Buck Rogers in the 19th ...er, 25th Century


Let’s start off by acknowledging that Buck Rogers in the 25th Century is a blast. A sleek scifi television show (and close cousin of Battlestar Galactica) riding the wave of Star Wars mania, the first episode aired in 1979. It had everything you could want from late-Seventies science fiction: a dashing, brash hero, a post-apocalyptic Earth, an evil empire thirsty for conquest, and flagrant sexism. So much sexism.

500 years of equality progress

Buck Rogers is an American Air Force Captain who, after launching in the year 1987 in the last of the nation’s “deep space probes,” gets frozen in a freak accident that preserves him for 500 years. The series pilot was two episodes (which, according to Google and not our faulty memory, was released in theaters) and uses an awesome narrator, who tells us just how Buck is awakened:

"Rudely."

Yes. Buck Rogers is, and we’re quoting here, “rudely awakened by sinister forces of the Draconian Realm.” Let’s be clear: it’s bad enough to be jolted out of a cryogenic sleep. But to be rudely awakened is just the worst.

Anyway. Buck’s ship is thawed out by “the Flagship of Draconia, Envoy of Draco, Conqueror of Space, Warlord of Astrium, Ruler of the Draconium Realm, Princess Ardalla,” who, as you might expect, is clearly turned on by the 500 year old human. This will prove to be her downfall.

What we find out is that the Buck Rogers pilot is based on a fairly sophisticated plot, one reminiscent of the Star Wars prequels two decades later. In the 25th Century, Earth is unable to produce all the resources needed for a post-apocalyptic world that resembles Omega Man but with lasers. There is a system of intergalactic trade, but pirates are threatening these trade routes. Enter the Draconians, who, despite having conquered most of the universe, offer to secure the trade routes in exchange for some unspecified trade treaty. So. Pretty exciting stuff. Especially since the Draconians have no intention of being good partners, but rather more East India Trade Company types.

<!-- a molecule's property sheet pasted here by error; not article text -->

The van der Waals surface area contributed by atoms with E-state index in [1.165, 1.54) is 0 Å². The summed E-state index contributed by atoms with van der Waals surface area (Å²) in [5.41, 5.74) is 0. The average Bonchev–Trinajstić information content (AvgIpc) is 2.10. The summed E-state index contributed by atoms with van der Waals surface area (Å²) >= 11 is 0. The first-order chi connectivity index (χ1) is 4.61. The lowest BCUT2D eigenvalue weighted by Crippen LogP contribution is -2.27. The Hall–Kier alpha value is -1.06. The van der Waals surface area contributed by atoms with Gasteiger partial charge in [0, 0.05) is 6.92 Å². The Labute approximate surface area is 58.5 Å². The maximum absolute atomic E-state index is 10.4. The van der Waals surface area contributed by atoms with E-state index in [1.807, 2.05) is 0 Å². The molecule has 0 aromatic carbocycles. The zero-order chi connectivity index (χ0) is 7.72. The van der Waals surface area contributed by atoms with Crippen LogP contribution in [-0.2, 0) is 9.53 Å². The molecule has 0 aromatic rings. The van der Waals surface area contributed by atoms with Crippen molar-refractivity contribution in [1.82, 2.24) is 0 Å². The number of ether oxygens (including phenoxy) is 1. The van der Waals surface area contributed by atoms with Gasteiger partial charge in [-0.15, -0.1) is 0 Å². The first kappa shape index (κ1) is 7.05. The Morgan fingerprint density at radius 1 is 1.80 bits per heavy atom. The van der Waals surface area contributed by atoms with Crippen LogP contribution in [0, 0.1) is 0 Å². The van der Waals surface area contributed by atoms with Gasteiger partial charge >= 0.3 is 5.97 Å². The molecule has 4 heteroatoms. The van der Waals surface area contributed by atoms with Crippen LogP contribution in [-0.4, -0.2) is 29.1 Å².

By Source, Fair use, https://en.wikipedia.org/w/index.php?curid=1223229

So the Draconians send Buck to Earth for Reasons, and he is intercepted by Earth fighter craft, one of which is piloted by Colonel Wilma Deering, the commander of Earth Defenses. So right away, Buck starts in with the sexism. Upon landing, he (a US Air Force Captain), tells Col. Deering “Hey colonel, take it easy. I’d fly with you anytime” (Pats her condescendingly on arm). That would be worth a court martial today, but not in the 25th Century.

Now, it is true that Buck later admits he was out of it (the Draconians gave him a powerful sedative that made him loopy), but the story remains sexist even if Buck learns to control himself a bit. We’re not going to go scene-by-scene here, but Col. Deering clearly is fighting off an attraction to Buck. Doctor Theopolis (a robotic doctor that looks like a high-tech tambourine that hangs around the neck of the drone Twiki, who was so cool to a child and so annoying to an adult) notes that Col. Deering, who we remind you is in charge of Earth Defenses, is “uncharacteristically emotional” about Captain Rogers.